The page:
Blackwater in Iraq: the sorry tale continues

Any accounting of what led to Iraq’s current implosion should include a thorough examination of the private contractors for which the US government spent a staggering $138 billion.

Although many of these contractors undoubtedly performed necessary tasks with reasonable efficiency, the US government’s reliance (probably over-reliance) on contractors resulted in large-scale waste, corruption and worse.

The US hired more private companies in Iraq than in any previous war, and at times there were more contractors than military personnel on the ground.

“These numbers are staggering,” said Claire McCaskill, the Democratic senator who has led the charge to tighten contracting controls.

“In the last decade, we’ve seen billions in taxpayer money spent on services and projects that did little — sometimes nothing — to further our military mission,” she said.

Perhaps the most notorious private contractor in Iraq was the Blackwater, which the Bush administration hired to provide security in Iraq and Afghanistan and which received $1.5 billion in government contracts between 2001 and 2009.

In 2007 during a confrontation in Baghdad’s Nisour Square, Blackwater contractors shot and killed 17 Iraqi civilians.

Now The New York Times reports that weeks before this incident, the State Department started to investigate Blackwater’s operations in Iraq.

But the inquiry was abandoned after Blackwater’s top manager there issued a threat: “that he could kill” the government’s chief investigator and “no one could or would do anything about it as we were in Iraq,” according to department reports.

American Embassy officials in Baghdad sided with Blackwater rather than the State Department investigators as a dispute over the probe escalated in August 2007, the previously undisclosed documents show. The officials told the investigators that they had disrupted the embassy’s relationship with the security contractor and ordered them to leave the country, according to the reports.

That the US Embassy in Iraq– officially an arm of the State Department– could side with a life-threatening private contractor and expel State Department investigators is an egregious example of the dysfunction that plagued the American operation in Iraq after the initial success of the invasion and contributed to the current debacle.

Today, as conflict rages again in Iraq, four Blackwater guards involved in the Nisour Square shooting are on trial in Washington on charges stemming from the episode, the government’s second attempt to prosecute the case in an American court after previous charges against five guards were dismissed in 2009.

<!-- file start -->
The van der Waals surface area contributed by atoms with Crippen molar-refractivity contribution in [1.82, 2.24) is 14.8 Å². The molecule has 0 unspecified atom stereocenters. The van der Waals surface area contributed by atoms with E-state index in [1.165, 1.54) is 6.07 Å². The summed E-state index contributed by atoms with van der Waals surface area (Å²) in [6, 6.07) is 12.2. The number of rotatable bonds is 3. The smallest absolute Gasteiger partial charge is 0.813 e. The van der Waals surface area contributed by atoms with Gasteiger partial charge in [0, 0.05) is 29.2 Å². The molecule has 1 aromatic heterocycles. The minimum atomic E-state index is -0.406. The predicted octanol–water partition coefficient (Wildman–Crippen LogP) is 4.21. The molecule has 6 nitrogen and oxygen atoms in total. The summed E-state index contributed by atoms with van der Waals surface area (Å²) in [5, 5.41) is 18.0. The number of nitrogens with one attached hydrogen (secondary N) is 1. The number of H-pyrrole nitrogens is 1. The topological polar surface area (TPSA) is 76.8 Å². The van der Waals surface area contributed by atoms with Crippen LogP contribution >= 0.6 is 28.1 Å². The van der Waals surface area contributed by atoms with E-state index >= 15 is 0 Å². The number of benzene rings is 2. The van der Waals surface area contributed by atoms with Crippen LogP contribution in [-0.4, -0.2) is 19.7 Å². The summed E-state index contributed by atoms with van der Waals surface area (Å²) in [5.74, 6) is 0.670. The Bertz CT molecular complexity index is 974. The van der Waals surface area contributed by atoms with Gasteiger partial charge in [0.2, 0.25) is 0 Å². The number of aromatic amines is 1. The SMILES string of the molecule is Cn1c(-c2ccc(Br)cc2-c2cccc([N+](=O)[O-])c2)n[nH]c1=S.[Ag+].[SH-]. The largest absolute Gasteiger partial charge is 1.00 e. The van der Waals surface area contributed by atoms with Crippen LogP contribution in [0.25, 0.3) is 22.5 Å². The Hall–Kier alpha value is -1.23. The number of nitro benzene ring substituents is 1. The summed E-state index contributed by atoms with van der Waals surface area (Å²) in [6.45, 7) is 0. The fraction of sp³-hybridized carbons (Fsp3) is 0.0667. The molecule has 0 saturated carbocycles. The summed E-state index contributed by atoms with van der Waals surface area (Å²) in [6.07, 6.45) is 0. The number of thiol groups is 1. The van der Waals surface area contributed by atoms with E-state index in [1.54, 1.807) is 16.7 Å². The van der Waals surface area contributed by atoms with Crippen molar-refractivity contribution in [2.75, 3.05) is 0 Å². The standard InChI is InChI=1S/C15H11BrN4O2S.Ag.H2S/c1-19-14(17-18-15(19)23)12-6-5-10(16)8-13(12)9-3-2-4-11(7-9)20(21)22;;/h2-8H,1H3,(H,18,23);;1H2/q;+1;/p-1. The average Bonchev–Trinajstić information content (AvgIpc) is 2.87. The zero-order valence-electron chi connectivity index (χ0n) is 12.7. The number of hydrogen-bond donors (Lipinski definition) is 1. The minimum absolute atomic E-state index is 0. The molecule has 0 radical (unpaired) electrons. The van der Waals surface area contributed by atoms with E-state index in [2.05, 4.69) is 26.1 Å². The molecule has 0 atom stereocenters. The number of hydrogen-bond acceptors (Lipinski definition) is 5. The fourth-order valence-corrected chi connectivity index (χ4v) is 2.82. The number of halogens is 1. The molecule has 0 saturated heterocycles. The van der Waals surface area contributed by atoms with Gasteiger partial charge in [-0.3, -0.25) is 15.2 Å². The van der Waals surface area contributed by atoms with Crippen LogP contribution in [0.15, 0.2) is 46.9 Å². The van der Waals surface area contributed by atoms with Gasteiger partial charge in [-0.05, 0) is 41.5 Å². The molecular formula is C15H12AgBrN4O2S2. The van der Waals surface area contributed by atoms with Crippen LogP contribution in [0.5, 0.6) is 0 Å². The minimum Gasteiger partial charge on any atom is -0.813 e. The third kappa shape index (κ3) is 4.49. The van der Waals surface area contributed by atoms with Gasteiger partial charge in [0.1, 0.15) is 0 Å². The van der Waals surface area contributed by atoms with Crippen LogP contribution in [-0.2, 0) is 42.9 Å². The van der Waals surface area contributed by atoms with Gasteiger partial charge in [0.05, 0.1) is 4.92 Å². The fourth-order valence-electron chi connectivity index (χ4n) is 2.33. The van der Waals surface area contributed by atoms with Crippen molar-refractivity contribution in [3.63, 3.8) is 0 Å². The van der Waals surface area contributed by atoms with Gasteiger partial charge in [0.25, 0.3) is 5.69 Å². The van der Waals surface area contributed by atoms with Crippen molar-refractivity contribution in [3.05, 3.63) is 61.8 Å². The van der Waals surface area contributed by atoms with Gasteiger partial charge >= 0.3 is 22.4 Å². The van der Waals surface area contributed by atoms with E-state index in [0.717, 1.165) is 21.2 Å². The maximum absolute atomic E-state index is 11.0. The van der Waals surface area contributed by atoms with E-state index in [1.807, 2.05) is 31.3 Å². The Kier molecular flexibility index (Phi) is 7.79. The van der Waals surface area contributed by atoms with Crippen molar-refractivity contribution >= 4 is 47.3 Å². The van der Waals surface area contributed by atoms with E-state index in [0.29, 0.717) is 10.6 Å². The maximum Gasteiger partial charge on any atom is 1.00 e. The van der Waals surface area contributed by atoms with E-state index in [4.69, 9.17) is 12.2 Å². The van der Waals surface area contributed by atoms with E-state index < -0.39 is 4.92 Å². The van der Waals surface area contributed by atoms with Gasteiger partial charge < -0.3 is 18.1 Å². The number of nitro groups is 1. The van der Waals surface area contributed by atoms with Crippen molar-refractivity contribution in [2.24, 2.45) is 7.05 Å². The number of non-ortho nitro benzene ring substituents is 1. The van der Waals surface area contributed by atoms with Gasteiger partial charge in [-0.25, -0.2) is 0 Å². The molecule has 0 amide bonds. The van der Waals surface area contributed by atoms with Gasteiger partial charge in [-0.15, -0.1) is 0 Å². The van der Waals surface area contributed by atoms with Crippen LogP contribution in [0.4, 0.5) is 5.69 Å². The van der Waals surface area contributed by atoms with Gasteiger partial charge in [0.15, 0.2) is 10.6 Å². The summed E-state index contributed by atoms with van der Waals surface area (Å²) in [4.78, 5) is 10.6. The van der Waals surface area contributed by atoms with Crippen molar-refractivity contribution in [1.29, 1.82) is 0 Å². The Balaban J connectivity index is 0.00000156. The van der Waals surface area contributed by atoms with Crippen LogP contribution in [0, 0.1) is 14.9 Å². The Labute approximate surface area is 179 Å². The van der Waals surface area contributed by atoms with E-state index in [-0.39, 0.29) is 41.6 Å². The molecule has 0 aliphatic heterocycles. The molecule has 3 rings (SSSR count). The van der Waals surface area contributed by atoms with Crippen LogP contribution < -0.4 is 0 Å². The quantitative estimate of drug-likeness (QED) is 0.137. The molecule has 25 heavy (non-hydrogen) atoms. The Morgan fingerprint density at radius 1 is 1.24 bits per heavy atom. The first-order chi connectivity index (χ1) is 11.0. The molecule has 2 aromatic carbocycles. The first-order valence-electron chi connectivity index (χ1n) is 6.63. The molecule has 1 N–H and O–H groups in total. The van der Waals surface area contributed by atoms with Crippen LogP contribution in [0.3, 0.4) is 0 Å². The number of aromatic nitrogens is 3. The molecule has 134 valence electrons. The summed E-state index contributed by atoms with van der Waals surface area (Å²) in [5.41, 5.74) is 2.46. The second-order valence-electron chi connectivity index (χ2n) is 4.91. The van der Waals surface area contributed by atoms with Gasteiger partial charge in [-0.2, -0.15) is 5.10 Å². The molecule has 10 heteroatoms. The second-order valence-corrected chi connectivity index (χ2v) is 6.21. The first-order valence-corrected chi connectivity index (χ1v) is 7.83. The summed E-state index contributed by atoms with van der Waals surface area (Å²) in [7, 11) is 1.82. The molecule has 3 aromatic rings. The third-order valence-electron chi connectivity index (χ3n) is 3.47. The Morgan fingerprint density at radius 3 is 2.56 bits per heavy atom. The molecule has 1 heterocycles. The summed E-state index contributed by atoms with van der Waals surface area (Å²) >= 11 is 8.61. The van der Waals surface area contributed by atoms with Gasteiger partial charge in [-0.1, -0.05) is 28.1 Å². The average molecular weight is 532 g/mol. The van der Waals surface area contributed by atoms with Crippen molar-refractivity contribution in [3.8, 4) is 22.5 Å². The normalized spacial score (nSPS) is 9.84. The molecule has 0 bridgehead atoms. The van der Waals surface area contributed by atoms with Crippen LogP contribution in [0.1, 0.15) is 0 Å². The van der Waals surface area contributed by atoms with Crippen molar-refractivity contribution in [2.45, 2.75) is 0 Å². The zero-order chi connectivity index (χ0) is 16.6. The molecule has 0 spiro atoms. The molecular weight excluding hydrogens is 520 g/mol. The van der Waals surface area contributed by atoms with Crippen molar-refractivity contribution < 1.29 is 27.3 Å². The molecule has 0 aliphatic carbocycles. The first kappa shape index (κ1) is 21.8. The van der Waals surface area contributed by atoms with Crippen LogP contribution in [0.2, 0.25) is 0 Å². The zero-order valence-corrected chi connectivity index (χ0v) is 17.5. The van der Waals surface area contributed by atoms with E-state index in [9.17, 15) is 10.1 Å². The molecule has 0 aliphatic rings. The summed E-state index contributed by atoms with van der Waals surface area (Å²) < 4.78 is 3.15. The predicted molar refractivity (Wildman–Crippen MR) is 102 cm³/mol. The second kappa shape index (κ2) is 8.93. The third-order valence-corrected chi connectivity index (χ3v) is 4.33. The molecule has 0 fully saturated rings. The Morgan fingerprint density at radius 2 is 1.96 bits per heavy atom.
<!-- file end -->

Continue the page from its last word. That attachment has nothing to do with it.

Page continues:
The shooting was a watershed moment in the American occupation of Iraq, and was a factor in Iraq’s refusal the next year to agree to a treaty allowing United States troops to stay in the country beyond 2011.

Based on reports from former employees, Blackwater’s creepy CEO Erik Prince seemed to think he was running his own private army.

Blackwater’s rapid growth and the State Department’s growing dependence on the contractor led to unbridled hubris, according to several former company officials. That was fostered, they said, by Mr. Prince, who not long before the Nisour Square shooting gathered employees in front of Blackwater headquarters in Moyock, N.C., and demanded that they swear an oath of allegiance.

Saying that the business was on the verge of being awarded lucrative new contracts, Mr. Prince told the workers that they had to take a pledge — the same one required of those entering the United States military — “to display our commitment to the war on terror,” several former employees recalled.

As he was speaking, the employees were handed copies of the oath, which had a Blackwater bear paw logo on top, and told to sign and return it to their supervisors after reciting the words. But some balked.

This was an oath for soldiers, not the employees of a private company, and many in the crowd were veterans who believed that it was inappropriately being linked to the company’s commercial prospects.

“It was kind of like pledging allegiance to Erik,” said a former Blackwater employee, speaking on the condition of anonymity because he had been required to sign a nondisclosure agreement with Blackwater. “That’s how a lot of us interpreted it.”

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